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Matthew Fontaine Maury papers

Identifier: MS-0103
The Matthew Fontaine Maury papers consist primarily of letters written by Maury to various members of his family, including daughter Diana Fontaine Corbin (Maury) (1837-1900), son-in-law Spotswood Wellford Corbin (1835-1897), and wife Ann Hull Maury (Herndon) (1811-1901). Other correspondents include Maximilian (1832-1867), Emperor of Mexico, and Empress Carlotta.

In addition to personal and domestic matters, topics include:
  • Lecture series
  • Career at the National Observatory in Washington, D.C.
  • Confederate service in Richmond, Virginia
  • Activities in England
  • Colonization efforts in Mexico
  • professorship at VMI
The papers also include related correspondence and printed material.


  • 1833-1873


Conditions Governing Access

There are no restrictions

Conditions Governing Use

Manuscript collections in the VMI Archives are made available for educational and research use. The VMI Archives should be cited as the source. The user assumes all responsibility for identifying and satisfying any copyright holders. Materials from our collections may not be redistributed, published or reproduced without permission from the VMI Archives. Contact the VMI Archives for additional information


175 items


This collection consists largely of personal letters written by Matthew Fontaine Maury to various members of his immediate family, 1840-1873.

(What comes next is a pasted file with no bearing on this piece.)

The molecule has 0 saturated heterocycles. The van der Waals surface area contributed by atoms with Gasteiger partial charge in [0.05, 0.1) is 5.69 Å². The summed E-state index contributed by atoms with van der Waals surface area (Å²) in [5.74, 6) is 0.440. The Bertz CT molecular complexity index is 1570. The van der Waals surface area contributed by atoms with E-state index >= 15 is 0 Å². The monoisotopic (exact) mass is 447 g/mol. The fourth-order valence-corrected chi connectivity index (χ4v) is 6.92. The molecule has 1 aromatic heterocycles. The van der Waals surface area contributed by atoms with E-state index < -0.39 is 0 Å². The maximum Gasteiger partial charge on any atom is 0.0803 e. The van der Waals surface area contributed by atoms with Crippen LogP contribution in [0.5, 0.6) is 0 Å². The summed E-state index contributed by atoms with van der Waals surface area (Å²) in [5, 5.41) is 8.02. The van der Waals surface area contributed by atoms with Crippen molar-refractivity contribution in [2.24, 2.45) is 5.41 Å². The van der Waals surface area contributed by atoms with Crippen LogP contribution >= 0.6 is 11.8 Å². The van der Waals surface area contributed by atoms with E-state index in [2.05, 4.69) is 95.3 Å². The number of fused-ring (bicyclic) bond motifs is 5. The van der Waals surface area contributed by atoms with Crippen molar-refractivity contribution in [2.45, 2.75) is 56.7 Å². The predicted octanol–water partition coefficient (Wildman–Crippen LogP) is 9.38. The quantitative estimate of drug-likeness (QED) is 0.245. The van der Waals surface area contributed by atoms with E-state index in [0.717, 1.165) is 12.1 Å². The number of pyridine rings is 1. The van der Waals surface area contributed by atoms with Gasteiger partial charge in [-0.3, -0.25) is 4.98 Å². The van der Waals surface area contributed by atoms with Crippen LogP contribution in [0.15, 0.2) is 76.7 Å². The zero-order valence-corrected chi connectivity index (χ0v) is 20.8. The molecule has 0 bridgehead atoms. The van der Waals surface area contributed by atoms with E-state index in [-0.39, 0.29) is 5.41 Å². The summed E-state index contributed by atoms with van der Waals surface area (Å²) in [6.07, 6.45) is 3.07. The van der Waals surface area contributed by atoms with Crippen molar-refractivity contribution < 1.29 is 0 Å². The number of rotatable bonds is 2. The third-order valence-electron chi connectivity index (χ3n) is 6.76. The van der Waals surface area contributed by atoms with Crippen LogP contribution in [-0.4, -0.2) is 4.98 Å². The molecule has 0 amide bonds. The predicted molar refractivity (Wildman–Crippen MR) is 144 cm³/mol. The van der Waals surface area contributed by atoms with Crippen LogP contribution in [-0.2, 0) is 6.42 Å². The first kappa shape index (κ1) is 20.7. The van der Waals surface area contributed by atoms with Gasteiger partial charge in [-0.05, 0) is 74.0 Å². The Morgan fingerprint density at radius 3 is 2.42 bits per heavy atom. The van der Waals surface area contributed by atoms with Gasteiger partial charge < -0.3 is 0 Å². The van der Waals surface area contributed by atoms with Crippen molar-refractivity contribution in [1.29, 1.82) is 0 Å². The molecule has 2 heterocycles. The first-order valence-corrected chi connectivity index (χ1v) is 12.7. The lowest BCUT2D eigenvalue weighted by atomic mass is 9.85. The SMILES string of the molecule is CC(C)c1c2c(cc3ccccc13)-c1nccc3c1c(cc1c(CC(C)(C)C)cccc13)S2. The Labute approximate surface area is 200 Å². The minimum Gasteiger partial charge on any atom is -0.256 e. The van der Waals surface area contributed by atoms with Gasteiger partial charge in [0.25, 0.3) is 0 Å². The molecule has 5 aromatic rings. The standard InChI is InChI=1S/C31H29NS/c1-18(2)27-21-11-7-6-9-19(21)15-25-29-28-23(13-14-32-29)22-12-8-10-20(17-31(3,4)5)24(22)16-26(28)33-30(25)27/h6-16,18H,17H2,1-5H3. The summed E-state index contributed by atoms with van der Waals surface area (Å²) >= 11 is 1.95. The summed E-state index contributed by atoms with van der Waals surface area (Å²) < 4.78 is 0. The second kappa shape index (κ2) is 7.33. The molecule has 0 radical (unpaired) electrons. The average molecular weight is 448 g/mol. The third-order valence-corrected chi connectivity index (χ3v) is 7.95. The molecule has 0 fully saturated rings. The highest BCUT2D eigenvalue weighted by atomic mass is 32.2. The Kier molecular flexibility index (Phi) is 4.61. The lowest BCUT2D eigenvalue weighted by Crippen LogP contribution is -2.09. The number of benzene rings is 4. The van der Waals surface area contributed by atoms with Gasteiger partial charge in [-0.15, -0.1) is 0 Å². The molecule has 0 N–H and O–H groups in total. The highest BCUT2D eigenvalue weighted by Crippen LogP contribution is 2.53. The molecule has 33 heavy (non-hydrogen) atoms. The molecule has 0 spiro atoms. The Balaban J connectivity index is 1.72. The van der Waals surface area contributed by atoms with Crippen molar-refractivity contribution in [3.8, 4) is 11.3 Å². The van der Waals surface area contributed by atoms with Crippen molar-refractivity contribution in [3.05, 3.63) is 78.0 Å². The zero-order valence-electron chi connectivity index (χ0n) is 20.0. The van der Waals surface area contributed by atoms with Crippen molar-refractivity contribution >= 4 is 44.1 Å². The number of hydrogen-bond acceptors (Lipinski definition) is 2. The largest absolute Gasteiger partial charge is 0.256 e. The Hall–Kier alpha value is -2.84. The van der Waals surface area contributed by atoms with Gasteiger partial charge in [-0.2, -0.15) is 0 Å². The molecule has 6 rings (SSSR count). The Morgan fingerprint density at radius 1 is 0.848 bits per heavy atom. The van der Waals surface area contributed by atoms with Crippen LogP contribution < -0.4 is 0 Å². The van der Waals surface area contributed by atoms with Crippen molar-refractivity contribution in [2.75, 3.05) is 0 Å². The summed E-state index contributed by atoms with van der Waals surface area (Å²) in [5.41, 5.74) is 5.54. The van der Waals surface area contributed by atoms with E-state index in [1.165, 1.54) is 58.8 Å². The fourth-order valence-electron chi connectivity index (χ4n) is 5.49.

Biographical / Historical

Matthew Fontaine Maury (1806-1873) was a naval officer and oceanographer known as the "Pathfinder of the Seas." He was notable for his pioneering scientific work in the fields of navigation, hydrography, and meteorology.

Maury joined the United States Navy at age 19, and in 1842 was named head of the Navy's Hydrographical Office and of the United State Naval Observatory.

Beginning in the 1830's, he published a number of significant works on the Gulf Stream, ocean currents, and navigation, and was involved in research concerning deep-sea sounding and transoceanic cables.

A native of Virginia, Maury resigned his commission as Commander in the United States Navy at the outbreak of Civil War in April 1861. He entered the Confederate Navy and undertook research in the new technology of torpedo warfare. He was subsequently ordered to England as a special agent with instructions to purchase ships for the Confederate government.

At War's end, he was enroute to the United States with a cargo of torpedo equipment when, upon arriving in port at Havana, Cuba, he learned that the War had ended. Maury then went to Mexico, where he served Emperor Maximilian, and later returned to England where he worked until 1868.

The last five years of Maury's life were spent as a Professor of Physics at VMI in Lexington, Virginia. At VMI, Maury did not have regular classroom duties, but instead gave occasional lectures to the cadets and was primarily involved in overseeing an extensive physical survey of Virginia. He died in 1873.

Physical Location

Manuscripts Stacks

Repository Details

Part of the Virginia Military Institute Archives Repository

VMI Archives
Preston Library
Lexington VA 24450